WE MAY BE ENJOYING OUR FIRST SUMMER WEATHER OF THE YEAR AFTER A LONG AND COLD WINTER, BUT SPARE A THOUGHT FOR OUR FOUR-LEGGED FRIENDS
Dogs die in hot cars. Please do not leave your dogs in cars – even for a few minutes – temperatures can rise quickly. This can make your dogs very distressed. Many people still believe that it is ok to leave their pets in a car on a warm day if the windows are left open or they’re parked in the shade, but the truth is, it’s still a huge risk and is a very dangerous situation for the animal.
A car can become as hot as an oven quicker than you think, even when it doesn’t feel that warm. When it’s 22 degrees, in the car, it can reach up to an unbearable 47 degrees within the hour.
SIGNS OF HEATSTROKE IN DOGS:
- Heavy panting
- Excessive drooling/thirst
- Lethargy and drowsiness
- Thick saliva
- Dark tongue
- Bloody diarrhoea
- Lack of coordination
If you see a dog in a car showing signs of heatstroke or distress, the RSPCA recomends calling 999 in an emergency as ONLY THE POLICE HAVE THE POWER TO FORCE ENTRY. The Animal Welfare Act of 2006 states that only a local authority inspector or constable has any power to enter a premises to assist an animal that is likely to be suffering. A member of the public who broke a window IS NOT PROTECTED UNDER THE LAW and could be subjected to an investigation for criminal damage. However under the 1971 Criminal Damage Act you have a lawful excuse to commit damage IF YOU BELIEVE THE OWNER OF THE PROPERTY WOULD CONSENT IF THEY KNEW THE CIRCUMSTANCES. If you are at a shopping centre or supermarket, note down the colour, model and registration number and ask customer services to put out an announcement. Establish how long the dog has been in the car, by checking the ‘pay and display’ ticket that the driver may have in the window. Check the doors of the car as owners may leave the car unlocked in case the dog sets off the car alarm. If these measures do not work then the situation may become critical. If the police do not have time to get there for whatever reason, then you have to decide yourself whether or not to take action. If you decide it is necessary to take action then you must inform the police of your intentions. It may be a good idea to take pictures or videos of the dog and the state of the car whilst also taking names and numbers of surrounding witnesses.
Once the dog is removed, if it is displaying signs of heatstroke, follow our emergency first aid advice:
For the best chance of survival, dogs suffering from heatstroke urgently need to have their body temperature lowered gradually.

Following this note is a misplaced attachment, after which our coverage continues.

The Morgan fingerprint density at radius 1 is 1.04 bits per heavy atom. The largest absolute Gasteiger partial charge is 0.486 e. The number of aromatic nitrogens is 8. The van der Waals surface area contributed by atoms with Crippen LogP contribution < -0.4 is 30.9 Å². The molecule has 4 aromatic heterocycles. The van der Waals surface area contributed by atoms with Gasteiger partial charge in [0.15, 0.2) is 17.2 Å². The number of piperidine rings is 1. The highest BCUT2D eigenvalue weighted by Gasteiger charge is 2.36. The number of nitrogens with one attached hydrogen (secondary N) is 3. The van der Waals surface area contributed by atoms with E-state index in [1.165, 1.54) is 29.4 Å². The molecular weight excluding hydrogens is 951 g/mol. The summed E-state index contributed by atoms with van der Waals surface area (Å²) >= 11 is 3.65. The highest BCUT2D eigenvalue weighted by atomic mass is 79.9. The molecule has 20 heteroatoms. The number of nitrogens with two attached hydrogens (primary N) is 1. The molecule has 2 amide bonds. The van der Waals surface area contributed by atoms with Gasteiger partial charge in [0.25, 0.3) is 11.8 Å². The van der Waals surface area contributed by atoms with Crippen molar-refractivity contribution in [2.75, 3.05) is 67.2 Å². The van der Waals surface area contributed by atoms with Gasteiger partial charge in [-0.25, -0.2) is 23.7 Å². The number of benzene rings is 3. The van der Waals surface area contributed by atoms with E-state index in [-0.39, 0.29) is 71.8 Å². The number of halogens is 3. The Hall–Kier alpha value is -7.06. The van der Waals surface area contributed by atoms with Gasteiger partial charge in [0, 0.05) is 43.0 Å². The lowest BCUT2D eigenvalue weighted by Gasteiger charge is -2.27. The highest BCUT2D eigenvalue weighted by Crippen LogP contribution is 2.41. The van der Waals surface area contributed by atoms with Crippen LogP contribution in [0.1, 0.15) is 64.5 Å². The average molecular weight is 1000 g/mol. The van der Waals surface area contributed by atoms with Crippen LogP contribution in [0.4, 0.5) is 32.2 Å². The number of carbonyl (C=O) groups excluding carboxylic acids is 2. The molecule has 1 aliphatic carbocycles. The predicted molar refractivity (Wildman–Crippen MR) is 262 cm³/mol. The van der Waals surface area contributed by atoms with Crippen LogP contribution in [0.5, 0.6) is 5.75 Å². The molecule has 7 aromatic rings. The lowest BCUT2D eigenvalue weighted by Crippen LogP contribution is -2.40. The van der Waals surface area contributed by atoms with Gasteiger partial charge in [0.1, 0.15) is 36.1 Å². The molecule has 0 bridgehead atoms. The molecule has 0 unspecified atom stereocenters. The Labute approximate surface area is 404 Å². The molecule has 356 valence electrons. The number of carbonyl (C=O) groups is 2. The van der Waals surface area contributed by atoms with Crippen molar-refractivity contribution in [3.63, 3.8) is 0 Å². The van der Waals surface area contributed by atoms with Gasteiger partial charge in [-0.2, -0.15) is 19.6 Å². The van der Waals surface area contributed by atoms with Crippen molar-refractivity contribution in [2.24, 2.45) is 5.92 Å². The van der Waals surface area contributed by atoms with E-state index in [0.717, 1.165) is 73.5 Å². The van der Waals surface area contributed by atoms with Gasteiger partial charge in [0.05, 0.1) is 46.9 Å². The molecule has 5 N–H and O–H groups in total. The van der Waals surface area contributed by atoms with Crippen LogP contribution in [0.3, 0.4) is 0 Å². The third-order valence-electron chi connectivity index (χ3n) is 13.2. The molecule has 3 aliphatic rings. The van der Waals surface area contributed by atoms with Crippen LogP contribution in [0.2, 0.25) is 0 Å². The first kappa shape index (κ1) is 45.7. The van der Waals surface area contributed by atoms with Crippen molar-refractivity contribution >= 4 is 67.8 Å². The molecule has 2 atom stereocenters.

- Move the dog to a shaded/cool area
- Immediately douse the dog with cool (NOT COLD) water, to avoid shock. If possible, you can also use wet towels or place him/her in the breeze of a fan
- Allow the dog to drink small amounts of cool water
- Continue to douse the dog with cool water until its breathing starts to settle but never so much that they begin to shiver
ONCE THE DOG IS COOL, BRING IT DOWN TO OUR EMERGENCY HOSPITAL AS A MATTER OF URGENCY – 0161 764 4618
Many people’s first thought is just cars however conservatories, caravans and motor-homes are NOT suitable for dogs to be left in.You should always ensure that your dogs have plenty of cool drinking water available. This is also essential for other animals including cats and rabbits.
When walking your dog, keep in mind that if it feels hot enough to fry an egg outside, it probably is. When the air temperature is 86 degrees, the ground can reach a scorching 135 degrees – more than hot enough to cook an egg in five minutes. It can “cook” our canine companions’ sensitive foot pads. You wouldn’t put your pet in a frying pan would you? Please do not make your animal walk on a boiling hot pavement. Always test the pavement with your hand before settting off for a walk (too hot to touch is too hot for paws) or plan your walk to be in th early morning or late evening, when it is cooler. Always carry water and take frequent breaks in shady spots and never make dogs wear muzzles, which can restrict their breathing.
If you see a distressed dog in a hot car, call 999
For more information go to www.rspca.org.uk